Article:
Lisa Page, one half of the FBI love affair that Doanld Trump constantly mocks, has come forward and talked to The Daily Beast. (Link)
The reason that Page is talking now is that she has been out of the FBI for over 18 months, but mostly because of what Trump said about her in an October rally:
“Honestly, his demeaning fake orgasm was really the straw that broke the camel’s back,” she says. The president called out her name as he acted out an orgasm in front of thousands of people at a Minneapolis rally on Oct. 11.
Page famously had an affair with fellow FBI employee Peter Strzok, and their text messages became fodder for numerous right wing conspiracies that Trump gleefully shared with his supporters.
Howver Page says they have been blown way out of proportion:
“At the end of July in 2017, I am informed by the DOJ Inspector General’s Office that I’m under investigation for political text messages and honestly, I have no idea what they’re talking about,” she told me. “I have no recollection. And initially they’re very coy about it. They don’t tell me much about it. I don’t have the first clue what they’re talking about. What I do know is that my text messages will reveal that I had previously had an affair. I’m overwhelmed by dread and embarrassment at the prospect that OIG investigators, Andy, and my colleagues, now know or could learn about this deeply personal secret.”
Initially, Page believes that her affair will be kept out of any public revelations about her text messages and that the remaining communications are fairly innocuous:
The few texts that so convulsed the Republicans involved Page asking for reassurance that Trump wouldn’t become president, and Strzok replying with “No. No he’s not. We’ll stop it.” Glenn Kessler wrote in The Washington Post that “some of the texts reflect a deep animus toward Trump and the way he conducted himself during the 2016 campaign.”
She is convinced that she’s followed the rules. She is, after all, a lawyer and knows that she is a restricted employee under the Hatch Act and can’t engage in partisan political activity. “And I know I’m nowhere close to that,” she says. “I don’t engage in any sort of partisan politicking at all. But having an opinion and sharing that opinion publicly or privately with another person is squarely within the permissible bounds of the Hatch Act. It’s in the regs. Yeah, it says it plainly. I’m thinking, I know I’m a federal employee, but I retain my First Amendment rights. So I’m really not all that worried about it.”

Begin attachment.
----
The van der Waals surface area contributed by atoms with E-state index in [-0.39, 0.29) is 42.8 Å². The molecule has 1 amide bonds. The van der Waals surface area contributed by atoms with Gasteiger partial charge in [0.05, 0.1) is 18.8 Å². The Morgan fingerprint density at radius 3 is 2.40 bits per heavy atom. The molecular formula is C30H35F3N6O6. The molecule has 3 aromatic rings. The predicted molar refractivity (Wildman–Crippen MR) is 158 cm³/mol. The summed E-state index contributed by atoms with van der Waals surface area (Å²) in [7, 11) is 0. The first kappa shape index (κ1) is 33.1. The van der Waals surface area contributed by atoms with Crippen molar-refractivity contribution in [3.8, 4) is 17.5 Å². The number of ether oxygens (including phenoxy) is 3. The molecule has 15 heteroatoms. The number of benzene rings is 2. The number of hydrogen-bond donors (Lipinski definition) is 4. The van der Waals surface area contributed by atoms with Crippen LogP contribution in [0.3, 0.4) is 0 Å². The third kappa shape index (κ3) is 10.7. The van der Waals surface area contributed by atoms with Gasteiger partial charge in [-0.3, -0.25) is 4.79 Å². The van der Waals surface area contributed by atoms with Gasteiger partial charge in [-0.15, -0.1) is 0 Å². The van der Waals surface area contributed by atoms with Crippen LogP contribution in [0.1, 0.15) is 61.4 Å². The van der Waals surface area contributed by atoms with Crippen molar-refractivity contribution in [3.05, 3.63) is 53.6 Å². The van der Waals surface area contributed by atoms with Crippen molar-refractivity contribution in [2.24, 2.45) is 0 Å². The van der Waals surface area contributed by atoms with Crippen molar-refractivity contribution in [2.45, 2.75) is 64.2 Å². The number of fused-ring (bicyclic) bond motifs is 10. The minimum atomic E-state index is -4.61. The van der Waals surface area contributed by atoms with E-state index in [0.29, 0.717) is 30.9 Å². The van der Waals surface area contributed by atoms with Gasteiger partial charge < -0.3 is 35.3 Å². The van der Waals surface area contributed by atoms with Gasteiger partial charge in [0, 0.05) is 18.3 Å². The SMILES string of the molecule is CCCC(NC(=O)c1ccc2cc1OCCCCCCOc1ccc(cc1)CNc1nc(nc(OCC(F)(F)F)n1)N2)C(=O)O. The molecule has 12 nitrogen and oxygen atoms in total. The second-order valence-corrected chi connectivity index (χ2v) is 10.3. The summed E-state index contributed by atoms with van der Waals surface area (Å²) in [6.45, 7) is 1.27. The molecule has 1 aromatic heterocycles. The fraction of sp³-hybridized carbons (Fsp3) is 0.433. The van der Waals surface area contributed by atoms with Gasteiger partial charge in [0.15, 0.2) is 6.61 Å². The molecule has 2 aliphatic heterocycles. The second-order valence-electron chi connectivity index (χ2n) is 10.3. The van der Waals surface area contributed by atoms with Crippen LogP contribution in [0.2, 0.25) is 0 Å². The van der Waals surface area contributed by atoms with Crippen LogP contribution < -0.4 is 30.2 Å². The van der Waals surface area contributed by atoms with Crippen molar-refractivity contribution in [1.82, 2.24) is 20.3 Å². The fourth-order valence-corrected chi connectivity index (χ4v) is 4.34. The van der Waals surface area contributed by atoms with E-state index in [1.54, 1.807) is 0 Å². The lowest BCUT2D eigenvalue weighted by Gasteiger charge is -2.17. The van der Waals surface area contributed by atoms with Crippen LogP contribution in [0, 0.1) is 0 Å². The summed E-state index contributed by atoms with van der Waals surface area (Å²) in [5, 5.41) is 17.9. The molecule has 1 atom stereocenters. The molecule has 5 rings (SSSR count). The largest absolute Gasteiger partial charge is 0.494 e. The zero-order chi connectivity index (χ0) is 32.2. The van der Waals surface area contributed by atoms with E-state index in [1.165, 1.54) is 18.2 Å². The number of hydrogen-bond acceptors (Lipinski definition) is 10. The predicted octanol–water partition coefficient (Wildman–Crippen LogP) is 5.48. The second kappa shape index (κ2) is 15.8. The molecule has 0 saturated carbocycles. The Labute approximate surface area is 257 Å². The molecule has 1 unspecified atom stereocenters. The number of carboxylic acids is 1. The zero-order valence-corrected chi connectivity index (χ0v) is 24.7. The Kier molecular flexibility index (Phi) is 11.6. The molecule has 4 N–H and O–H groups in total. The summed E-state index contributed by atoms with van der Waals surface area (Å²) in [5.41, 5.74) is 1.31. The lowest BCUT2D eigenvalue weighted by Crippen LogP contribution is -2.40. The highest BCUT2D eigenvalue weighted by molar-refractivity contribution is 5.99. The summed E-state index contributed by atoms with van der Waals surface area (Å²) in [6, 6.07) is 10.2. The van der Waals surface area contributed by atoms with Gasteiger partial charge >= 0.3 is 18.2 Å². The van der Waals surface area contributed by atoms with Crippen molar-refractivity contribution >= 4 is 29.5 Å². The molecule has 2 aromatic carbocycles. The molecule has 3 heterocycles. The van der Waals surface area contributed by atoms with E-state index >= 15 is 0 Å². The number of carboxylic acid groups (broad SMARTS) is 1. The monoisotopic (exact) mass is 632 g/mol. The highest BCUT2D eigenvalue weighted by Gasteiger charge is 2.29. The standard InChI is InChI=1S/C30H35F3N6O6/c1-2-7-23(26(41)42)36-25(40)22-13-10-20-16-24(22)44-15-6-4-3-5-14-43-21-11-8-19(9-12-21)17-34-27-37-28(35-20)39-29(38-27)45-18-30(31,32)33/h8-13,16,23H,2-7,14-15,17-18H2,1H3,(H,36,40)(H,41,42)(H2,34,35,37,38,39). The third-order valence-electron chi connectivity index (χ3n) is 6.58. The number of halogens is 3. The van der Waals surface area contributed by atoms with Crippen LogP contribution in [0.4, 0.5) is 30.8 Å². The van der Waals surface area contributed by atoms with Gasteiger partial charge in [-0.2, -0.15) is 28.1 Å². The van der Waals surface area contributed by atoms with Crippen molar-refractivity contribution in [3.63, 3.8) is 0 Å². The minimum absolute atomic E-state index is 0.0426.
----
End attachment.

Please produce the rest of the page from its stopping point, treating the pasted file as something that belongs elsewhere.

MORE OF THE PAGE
But in fact she should be worried about it because those texts are used to feed the theory that the FBI was driven by a deep dislike of Donald Trump to open the Russian investigation in an attempt to discredit him.
Before Page even realizes it she is in the center of a political maelstrom:
“After this comes out, there’s a firestorm, of course, and now the president and the Republicans on the Hill latch on to this, and it becomes about political bias,” she explains. “A week or two later, Rod Rosenstein [then the deputy attorney general] was scheduled to testify on the Hill. And the night before his testimony, the Justice Department spokesperson, Sarah Flores, calls the beat reporters into the Justice Department. This is late at night on a weekday. Calls them in to provide a cherry-picked selection of my text messages to review and report on in advance of Rod Rosenstein going to the Hill the next morning.”
Page felt abandoned by the FBI and Justice because of the release of the messages and because the bureau issued no statement defending her and Strzok. “So things get worse,” she continues. “And of course, you know, those texts were selected for their political impact. They lack a lot of context. Many of them aren’t even about him or me. We’re not given an opportunity to provide any context. In a lot of those texts we were talking about other people like our family members or articles we had sent each other.”
Page mentions that one of the most painful parts of all of this is watching what Trump has done to the Justice Department:
“It’s very painful to see to places like the FBI and the Department of Justice that represent so much of what is excellent about this country, not fulfilling the critical obligation that they have to speak truth to power,” she tells me. “The thing about the FBI that is so extraordinary is that it is made up of a group of men and women whose every instinct is to run toward the fight. It’s in the fiber of everybody there. It’s the lifeblood. So it’s particularly devastating to be betrayed by an organization I still care about so deeply. And it’s crushing to see the noble Justice Department, my Justice Department, the place I grew up in, feel like it’s abandoned its principles of truth and independence.”
When it comes to her own personal life Page is fairly philosophical:
Page accepts that her life will never be the same, that there’s no “normal life” to return to. She’s still married to her husband and they have two small children. Ultimately, she was just another public servant like Fiona Hill or Marie Yovanovitch. She was dragged into the spotlight, her text messages weaponized, and her life destroyed so that the Trump administration could have a brief distraction.
A distraction by the way that Trump continues to utilize:
When Lisa Page, the lover of Peter Strzok, talks about being “crushed”, and how innocent she is, ask her to read Peter’s “Insurance Policy” text, to her, just in case Hillary loses. Also, why were the lovers text messages scrubbed after he left Mueller. Where are they Lisa?
— Donald J. Trump (@realDonaldTrump) December 2, 2019
The ultimate takeaway from this story is that Lisa Page and Peter Strzok were really just collateral damage in Trump’s ongoing war against reality.
Their lives were destroyed because they dared to say something negative about the tangerine tinted tyrant, and that must be punished.